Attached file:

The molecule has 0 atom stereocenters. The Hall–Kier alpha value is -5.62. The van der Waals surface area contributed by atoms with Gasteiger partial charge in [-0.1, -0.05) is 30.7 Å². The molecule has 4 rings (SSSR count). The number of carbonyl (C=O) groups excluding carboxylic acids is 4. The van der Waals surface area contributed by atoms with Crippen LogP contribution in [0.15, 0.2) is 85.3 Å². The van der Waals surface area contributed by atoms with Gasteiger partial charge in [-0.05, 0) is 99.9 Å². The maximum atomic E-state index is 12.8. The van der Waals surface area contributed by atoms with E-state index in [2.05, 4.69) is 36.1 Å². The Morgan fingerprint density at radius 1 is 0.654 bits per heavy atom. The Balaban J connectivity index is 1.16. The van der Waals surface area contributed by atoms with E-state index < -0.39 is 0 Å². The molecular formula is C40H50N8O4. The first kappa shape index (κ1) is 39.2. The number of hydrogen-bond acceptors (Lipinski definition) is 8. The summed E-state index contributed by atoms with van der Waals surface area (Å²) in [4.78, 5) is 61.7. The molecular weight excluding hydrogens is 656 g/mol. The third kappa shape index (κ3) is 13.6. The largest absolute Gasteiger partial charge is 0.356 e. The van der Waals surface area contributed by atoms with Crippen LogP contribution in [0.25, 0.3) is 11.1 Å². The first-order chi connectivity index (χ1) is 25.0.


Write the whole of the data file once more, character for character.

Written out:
The molecule has 0 atom stereocenters. The Hall–Kier alpha value is -5.62. The van der Waals surface area contributed by atoms with Gasteiger partial charge in [-0.1, -0.05) is 30.7 Å². The molecule has 4 rings (SSSR count). The number of carbonyl (C=O) groups excluding carboxylic acids is 4. The van der Waals surface area contributed by atoms with Crippen LogP contribution in [0.15, 0.2) is 85.3 Å². The van der Waals surface area contributed by atoms with Gasteiger partial charge in [-0.05, 0) is 99.9 Å². The maximum atomic E-state index is 12.8. The van der Waals surface area contributed by atoms with E-state index in [2.05, 4.69) is 36.1 Å². The Morgan fingerprint density at radius 1 is 0.654 bits per heavy atom. The Balaban J connectivity index is 1.16. The van der Waals surface area contributed by atoms with E-state index < -0.39 is 0 Å². The molecular formula is C40H50N8O4. The first kappa shape index (κ1) is 39.2. The number of hydrogen-bond acceptors (Lipinski definition) is 8. The summed E-state index contributed by atoms with van der Waals surface area (Å²) in [4.78, 5) is 61.7. The molecular weight excluding hydrogens is 656 g/mol. The third kappa shape index (κ3) is 13.6. The largest absolute Gasteiger partial charge is 0.356 e. The van der Waals surface area contributed by atoms with Crippen LogP contribution in [0.25, 0.3) is 11.1 Å². The first-order chi connectivity index (χ1) is 25.0.